Media Release

16 banks hit above APRA target for investment lending growth

  • New analysis of APRA Banking Statistics shows 16 banks grew investment loan books by more than 10% in the past year – including 3 of the 4 major banks
  • Banks collectively increased investment lending by 16.5% year-on-year to $507.4 billion
  • Property investors warned to watch the market as more lenders expected to tighten down on investment lending

JULY 31, 2015, SYDNEY, AUSTRALIA – Property investors are being warned to watch their home loan interest rates, while new investors will face a tougher time securing an investment loan, following new research into home loan market lending growth by one of Australia’s biggest comparison websites

The analysis of data from the Australian Prudential Regulation Authority (APRA), released today (July 31, 2015), shows that 16 banks have grown their investment home loan lending by more than 10 percent in the past year to June 2015, including three of the four major banks: ANZ, Commonwealth Bank and NAB.

Banks have collectively grown their investment lending by 16.5 percent in June 2015 compared to June 2014. Total investment loans by the 73 banks monitored by APRA has grown from $435.7 billion in June 2014 to $507.4 billion in June 2015.

Investment lending in the past year has grown more than three times that of their owner-occupied lending. These banks have collectively grown their owner-occupied books by just 4.5 percent (compared to 16.5 percent for investment loans), from $829.9 billion in June 2014 to $866.8 billion in June 2015.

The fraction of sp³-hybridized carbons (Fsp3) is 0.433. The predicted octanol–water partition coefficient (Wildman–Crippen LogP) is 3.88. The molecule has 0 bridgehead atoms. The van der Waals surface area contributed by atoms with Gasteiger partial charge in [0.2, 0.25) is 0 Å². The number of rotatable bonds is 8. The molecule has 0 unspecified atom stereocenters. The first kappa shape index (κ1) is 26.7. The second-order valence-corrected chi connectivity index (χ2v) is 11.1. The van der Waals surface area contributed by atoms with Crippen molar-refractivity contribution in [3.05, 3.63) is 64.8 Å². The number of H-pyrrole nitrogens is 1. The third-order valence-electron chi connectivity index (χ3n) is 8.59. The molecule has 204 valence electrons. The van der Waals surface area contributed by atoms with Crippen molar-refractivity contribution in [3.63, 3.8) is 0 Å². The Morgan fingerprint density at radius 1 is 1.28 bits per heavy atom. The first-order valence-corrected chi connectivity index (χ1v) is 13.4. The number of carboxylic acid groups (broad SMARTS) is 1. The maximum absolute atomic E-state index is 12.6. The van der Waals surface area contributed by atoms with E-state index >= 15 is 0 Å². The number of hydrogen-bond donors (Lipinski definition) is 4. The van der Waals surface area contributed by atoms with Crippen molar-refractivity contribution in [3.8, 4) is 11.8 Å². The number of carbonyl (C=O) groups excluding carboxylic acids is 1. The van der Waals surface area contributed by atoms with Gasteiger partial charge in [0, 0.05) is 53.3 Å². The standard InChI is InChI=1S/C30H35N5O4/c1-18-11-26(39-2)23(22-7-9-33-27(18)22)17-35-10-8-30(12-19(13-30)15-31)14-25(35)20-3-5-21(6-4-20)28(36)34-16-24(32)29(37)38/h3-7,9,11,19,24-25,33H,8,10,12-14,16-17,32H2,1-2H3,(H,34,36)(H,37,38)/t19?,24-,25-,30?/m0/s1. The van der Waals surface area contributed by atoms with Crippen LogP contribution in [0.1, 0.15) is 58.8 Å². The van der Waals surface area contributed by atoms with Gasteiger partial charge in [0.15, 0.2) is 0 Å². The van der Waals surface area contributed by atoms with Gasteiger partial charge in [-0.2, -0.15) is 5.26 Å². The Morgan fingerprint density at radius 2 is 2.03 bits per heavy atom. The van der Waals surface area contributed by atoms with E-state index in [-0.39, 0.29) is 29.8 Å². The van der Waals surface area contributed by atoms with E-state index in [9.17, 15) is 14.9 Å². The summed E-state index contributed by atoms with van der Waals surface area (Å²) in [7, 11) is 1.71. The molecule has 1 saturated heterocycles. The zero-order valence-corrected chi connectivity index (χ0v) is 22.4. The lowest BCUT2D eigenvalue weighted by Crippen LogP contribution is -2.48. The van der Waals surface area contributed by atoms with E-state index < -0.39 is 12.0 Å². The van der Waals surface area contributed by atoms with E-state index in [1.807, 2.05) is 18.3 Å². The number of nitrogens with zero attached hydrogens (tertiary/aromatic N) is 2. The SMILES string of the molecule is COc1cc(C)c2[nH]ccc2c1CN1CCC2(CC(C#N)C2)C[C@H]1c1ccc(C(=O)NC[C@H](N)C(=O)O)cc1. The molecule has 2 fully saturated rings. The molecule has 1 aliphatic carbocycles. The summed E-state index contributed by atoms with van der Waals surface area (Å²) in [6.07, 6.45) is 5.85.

Michelle Hutchison, Money Expert at, said APRA’s move to curb investment lending has done little to ease growth.

“While APRA has implemented measures to curb investment lending growth, many banks have clearly not responded as their lending has continued to rise.

“In fact, 16 banks have increased their investment lending by more than APRA’s recommended 10 percent growth rate in the past year, including some of our biggest banks.”

The biggest increase in investment lending growth was by Macquarie Bank by 81.6 percent to $9.0 billion, largely due to acquiring loans books from other institutions.

The third-largest investment home loan lender in Australia – ANZ – saw the second-biggest spike in investment home loan growth, of 51.4 percent year-on-year to $83.5 billion.

In contrast, the biggest investment lender in Australia – Westpac – grew its investment lending by just 9.9 percent in the past year to June 2015, to $152.5 billion.

Banks that have increased year-on-year investment lending growth by more than 10%

BanksLoans to households - investments, as at June 2015One-year growth
Macquarie Bank$9.0 billion81.6%
Australia and New Zealand Banking Group$83.5 billion51.4%
Bank Australia$523 million44.1%
Defence Bank$112 million34.9%
Members Equity Bank$3.9 billion32.0%
Teachers Mutual Bank$758 million26.8%
Arab Bank Australia$148 million25.4%
Police & Nurses$695 million25.0%
Police Financial Services$207 million19.7%
QT Mutual Bank$262 million16.4%
Heritage Bank$1.7 billion16.4%
Police Bank$151 million14.4%
National Australia Bank$66.6 billion14.0%
AMP Bank$3.0 billion13.8%
Suncorp-Metway$12.4 billion11.1%
Commonwealth Bank of Australia$129.7 billion10.2%

Source: APRA Monthly Banking Statistics data analysed by, ranked by highest year-on-year growth

Growth over the past two years to June 2015, saw investment lending by these banks increase by 28.6 percent, from $394.5 billion in June 2013. Compared to owner-occupied lending, it grew by 12.2 percent, from $772.9 billion in June 2013.

Taiwan Business Bank saw the biggest growth in investment lending of 300 percent over the past two years, moving from $4 million to $16 million. While Macquarie Bank also had the biggest growth for owner-occupied home loans since June 2013 of 155.7 percent, from $5.8 billion to $14.8 billion.

“Borrowers need to be mindful that some lenders may pull back on investment lending harder than others, by following the lead of AMP earlier this week and ceasing offering investment loans, or increasing rates or tightening down on lending criteria,” said Mrs Hutchison.

“In this turbulent market, it’s vital to do your research and compare providers and their offerings, weigh up the pros and cons, and ensure you’re getting the best possible deal for your personal situation.”


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